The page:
In addition to being able to take immediate actions (such as requesting further inspections or repairs), operators can analyse large volumes of inspection data acquired over long periods, gaining valuable insights that can inform future inspection and maintenance needs.

Lilypad: getting the most out of remote inspection data

Data analytics: providing a flexible solution

In the early stages of the project, we realised that there are already several mature and low-code/no-code computer vision solutions for damage recognition and classification in the wind turbine sector.

Furthermore, initial industry engagement taught us that different customers may have individual approaches when it comes to inspection data analytics; this could include a preferred 3rd party provider or even their own in-house analytics solution.

With this in mind we set about developing a system that outputs inspection imagery and metadata in an industry-standard format, tailorable to the customer’s data analytics tool of choice. Equally, we have opted to partner with an industry-recognised data analytics software provider.

Lilypad’s advantage: higher-quality, more useful data

AI models are only as good as the data fed into them - and this is an area where Lilypad will truly shine.

Lilypad’s UAVs reside on-site, meaning they can conduct automated inspections considerably more frequently, opportunistically and quickly than any other incumbent method of inspection.

This will drastically increase both the volume and quality of available data, ensuring that operators can develop consistent and expansive datasets in a standardised format. This, in turn, will improve the training of AI-assisted reporting and the quality of analytics that can be delivered.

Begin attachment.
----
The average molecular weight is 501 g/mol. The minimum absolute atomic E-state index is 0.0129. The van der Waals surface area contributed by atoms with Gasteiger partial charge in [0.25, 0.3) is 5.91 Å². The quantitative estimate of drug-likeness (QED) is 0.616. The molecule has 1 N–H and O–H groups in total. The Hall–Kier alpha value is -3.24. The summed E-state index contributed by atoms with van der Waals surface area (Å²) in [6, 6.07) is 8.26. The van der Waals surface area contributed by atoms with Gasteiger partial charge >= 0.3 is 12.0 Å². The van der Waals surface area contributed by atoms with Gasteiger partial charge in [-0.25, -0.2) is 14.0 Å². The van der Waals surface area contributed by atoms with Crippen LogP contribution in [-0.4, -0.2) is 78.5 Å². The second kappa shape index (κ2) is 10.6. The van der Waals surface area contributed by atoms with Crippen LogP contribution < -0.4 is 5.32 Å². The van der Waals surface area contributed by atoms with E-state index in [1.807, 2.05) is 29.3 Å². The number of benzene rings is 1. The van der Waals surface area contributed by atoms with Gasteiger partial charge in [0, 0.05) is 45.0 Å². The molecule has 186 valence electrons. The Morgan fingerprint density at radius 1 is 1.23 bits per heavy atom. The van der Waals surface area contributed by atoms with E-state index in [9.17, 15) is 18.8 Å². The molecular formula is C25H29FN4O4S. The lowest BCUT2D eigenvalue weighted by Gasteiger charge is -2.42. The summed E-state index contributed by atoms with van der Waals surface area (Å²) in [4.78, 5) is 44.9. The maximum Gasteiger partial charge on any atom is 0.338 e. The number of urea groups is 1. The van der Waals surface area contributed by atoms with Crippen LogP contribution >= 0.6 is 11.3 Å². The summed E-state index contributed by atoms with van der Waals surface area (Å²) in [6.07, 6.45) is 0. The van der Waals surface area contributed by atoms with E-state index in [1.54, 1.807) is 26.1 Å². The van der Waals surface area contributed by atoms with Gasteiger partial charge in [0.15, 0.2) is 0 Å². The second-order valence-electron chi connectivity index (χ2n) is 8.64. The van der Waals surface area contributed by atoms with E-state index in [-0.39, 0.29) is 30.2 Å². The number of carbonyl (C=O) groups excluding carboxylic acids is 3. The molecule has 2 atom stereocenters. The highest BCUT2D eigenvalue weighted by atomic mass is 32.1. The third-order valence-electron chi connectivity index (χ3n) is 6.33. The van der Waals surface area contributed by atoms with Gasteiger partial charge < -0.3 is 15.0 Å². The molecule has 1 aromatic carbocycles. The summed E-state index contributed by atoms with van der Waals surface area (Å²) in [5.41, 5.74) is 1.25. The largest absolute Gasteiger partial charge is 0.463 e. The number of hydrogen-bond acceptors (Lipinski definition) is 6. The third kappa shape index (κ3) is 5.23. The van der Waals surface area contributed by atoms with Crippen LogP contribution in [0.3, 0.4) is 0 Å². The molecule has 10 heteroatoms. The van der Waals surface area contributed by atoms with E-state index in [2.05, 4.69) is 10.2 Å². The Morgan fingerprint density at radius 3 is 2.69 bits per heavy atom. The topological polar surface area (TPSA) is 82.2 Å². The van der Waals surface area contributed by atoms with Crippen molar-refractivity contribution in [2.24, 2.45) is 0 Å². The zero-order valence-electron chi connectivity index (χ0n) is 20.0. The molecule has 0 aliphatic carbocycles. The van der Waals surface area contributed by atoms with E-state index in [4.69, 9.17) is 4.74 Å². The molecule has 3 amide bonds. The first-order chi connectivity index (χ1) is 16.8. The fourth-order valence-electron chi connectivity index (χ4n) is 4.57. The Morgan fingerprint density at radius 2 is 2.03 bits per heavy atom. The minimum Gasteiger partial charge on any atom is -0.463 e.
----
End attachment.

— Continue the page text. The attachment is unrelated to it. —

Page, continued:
More frequent data acquisition can help manage the risk of turbine damage, enabling the customer to closely monitor blade damage as it develops, rather than having to make decisions on replacing or repairing blades at yearly inspection intervals.

We also believe the ability to inspect more frequently is important for the future innovations that may be required in wind turbine design. To name one example, there are questions around how larger and further offshore wind turbines could interfere with air traffic control and military radar signals; this may drive future innovations in turbine design and/or blade materials. While these designs and materials can be tested in the lab, knowing how these features endure when deployed offshore over several years brings uncertainty. What the Lilypad system can enable is a tailored, more frequent inspection regime for future wind turbine innovations/upgrades over the life of the wind farm, enabling a quicker adoption of the latest technology.